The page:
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Emergency response is classically described in three (3) phases: preparation, response, and recovery. Research on public health workers' activities during a disaster has primarily focused on their actions during the acute response phase. Less attention, however, has been paid to perceptions of this workforce during the recovery phase. This presentation will present novel findings from an ongoing mixed-methods research study on public health workers' sense of efficacy toward performance of disaster recovery activities. The presentation will examine data from local health departments in a variety of Hurricane Sandy-impacted U.S. jurisdictions from the states of Maryland and New Jersey. Dr. Barnett will also address the broader public health implications of these findings for current and future disaster recovery efforts.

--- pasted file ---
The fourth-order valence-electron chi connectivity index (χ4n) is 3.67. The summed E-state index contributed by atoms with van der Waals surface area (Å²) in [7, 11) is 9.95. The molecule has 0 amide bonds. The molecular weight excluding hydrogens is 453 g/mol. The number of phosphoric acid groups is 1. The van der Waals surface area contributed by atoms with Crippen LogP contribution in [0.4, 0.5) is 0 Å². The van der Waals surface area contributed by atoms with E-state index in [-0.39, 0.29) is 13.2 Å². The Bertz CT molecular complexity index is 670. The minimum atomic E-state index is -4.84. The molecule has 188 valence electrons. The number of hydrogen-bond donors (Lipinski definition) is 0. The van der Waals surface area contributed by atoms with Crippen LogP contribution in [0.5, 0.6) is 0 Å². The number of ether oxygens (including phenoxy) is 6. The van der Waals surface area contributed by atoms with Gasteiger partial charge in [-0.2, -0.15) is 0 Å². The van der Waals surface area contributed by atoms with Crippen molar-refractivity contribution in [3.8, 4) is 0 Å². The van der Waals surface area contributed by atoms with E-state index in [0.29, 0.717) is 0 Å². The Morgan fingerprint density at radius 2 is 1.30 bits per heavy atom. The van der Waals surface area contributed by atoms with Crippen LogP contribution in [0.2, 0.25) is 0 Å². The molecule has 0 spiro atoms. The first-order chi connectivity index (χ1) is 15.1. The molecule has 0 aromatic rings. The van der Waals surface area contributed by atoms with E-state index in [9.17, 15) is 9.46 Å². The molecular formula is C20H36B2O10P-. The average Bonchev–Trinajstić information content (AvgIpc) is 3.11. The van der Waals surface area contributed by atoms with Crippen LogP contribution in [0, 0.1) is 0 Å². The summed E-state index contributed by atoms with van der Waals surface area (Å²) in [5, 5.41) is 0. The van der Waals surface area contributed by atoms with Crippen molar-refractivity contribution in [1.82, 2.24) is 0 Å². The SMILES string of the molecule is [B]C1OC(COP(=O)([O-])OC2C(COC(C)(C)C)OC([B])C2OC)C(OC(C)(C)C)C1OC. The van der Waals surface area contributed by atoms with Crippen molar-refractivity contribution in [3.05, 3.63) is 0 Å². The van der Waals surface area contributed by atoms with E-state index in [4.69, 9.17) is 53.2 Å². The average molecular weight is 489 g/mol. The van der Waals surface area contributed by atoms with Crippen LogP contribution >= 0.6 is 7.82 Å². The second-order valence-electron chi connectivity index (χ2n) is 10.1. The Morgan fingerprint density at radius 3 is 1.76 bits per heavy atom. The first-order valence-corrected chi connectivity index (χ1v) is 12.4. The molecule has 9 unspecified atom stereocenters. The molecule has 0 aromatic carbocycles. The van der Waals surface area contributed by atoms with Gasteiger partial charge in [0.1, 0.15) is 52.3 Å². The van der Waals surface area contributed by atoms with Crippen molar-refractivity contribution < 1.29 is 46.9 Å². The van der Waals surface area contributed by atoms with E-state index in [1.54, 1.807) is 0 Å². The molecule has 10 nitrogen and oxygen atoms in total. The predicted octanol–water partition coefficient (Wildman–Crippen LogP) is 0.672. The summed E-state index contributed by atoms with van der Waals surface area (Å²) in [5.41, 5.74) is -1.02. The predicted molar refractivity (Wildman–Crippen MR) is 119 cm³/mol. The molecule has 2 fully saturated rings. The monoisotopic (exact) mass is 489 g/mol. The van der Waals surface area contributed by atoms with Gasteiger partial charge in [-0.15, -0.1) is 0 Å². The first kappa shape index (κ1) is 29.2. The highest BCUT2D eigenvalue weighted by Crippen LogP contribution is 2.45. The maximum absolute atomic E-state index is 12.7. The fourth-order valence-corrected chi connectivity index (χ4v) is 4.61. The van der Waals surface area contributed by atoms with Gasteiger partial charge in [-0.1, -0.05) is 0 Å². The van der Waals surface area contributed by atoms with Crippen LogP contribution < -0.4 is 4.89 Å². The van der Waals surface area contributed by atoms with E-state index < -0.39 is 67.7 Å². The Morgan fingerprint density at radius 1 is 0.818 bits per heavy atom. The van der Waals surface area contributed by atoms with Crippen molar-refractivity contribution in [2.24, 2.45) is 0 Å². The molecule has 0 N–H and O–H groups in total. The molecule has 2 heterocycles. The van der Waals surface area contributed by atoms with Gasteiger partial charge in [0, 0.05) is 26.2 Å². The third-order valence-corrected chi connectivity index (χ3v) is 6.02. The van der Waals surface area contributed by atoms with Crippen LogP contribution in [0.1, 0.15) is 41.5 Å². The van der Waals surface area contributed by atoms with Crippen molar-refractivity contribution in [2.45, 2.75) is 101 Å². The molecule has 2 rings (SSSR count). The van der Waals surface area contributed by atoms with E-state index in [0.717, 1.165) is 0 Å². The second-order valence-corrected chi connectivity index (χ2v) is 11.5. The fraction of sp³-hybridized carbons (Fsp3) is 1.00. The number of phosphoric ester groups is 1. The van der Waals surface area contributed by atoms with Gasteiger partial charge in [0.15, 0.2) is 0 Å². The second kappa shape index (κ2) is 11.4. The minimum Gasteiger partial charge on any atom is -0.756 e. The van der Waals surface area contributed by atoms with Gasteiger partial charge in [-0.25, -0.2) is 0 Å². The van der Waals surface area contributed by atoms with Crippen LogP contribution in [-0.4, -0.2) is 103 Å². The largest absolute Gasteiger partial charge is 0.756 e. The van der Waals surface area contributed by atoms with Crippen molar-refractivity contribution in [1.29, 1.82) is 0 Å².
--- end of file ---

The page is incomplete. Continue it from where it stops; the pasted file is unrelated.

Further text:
DISCLAIMER: The opinions expressed by speakers and moderators do not necessarily reflect the official policies or views of Public Health Ontario, nor does the mention of trade names, commercial practices, or organizations imply endorsement by Public Health Ontario.
Presenter: Dr. Daniel Barnett
Dr. Daniel Barnett is an associate professor in the Department of Environmental Health Sciences at the Johns Hopkins Bloomberg School of Public Health. His research focuses on evidence-based approaches for enhancing public health emergency preparedness, response, and recovery efforts. He received his doctor of medicine degree from the Ohio State University College of Medicine and Public Health. His master of public health was earned at the Johns Hopkins Bloomberg School of Public Health. He is a graduate of the Johns Hopkins General Preventive Medicine Residency Program.
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